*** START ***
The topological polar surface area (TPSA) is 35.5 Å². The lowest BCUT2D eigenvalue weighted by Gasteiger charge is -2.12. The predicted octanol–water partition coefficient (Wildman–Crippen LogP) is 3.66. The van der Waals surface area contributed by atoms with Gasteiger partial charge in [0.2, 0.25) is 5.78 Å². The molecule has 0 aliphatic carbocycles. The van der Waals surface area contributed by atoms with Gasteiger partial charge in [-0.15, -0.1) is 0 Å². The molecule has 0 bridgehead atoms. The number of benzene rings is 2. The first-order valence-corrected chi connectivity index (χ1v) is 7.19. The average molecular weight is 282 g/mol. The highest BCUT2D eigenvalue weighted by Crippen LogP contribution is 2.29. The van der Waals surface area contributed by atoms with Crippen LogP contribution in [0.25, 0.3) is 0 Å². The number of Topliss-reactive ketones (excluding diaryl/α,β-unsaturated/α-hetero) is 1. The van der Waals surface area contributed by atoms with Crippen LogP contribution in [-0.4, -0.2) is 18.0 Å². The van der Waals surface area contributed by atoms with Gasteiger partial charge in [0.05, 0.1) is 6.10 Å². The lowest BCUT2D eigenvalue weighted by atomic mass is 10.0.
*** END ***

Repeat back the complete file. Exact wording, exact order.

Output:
The topological polar surface area (TPSA) is 35.5 Å². The lowest BCUT2D eigenvalue weighted by Gasteiger charge is -2.12. The predicted octanol–water partition coefficient (Wildman–Crippen LogP) is 3.66. The van der Waals surface area contributed by atoms with Gasteiger partial charge in [0.2, 0.25) is 5.78 Å². The molecule has 0 aliphatic carbocycles. The van der Waals surface area contributed by atoms with Gasteiger partial charge in [-0.15, -0.1) is 0 Å². The molecule has 0 bridgehead atoms. The number of benzene rings is 2. The first-order valence-corrected chi connectivity index (χ1v) is 7.19. The average molecular weight is 282 g/mol. The highest BCUT2D eigenvalue weighted by Crippen LogP contribution is 2.29. The van der Waals surface area contributed by atoms with Crippen LogP contribution in [0.25, 0.3) is 0 Å². The number of Topliss-reactive ketones (excluding diaryl/α,β-unsaturated/α-hetero) is 1. The van der Waals surface area contributed by atoms with Crippen LogP contribution in [-0.4, -0.2) is 18.0 Å². The van der Waals surface area contributed by atoms with Gasteiger partial charge in [0.05, 0.1) is 6.10 Å². The lowest BCUT2D eigenvalue weighted by atomic mass is 10.0.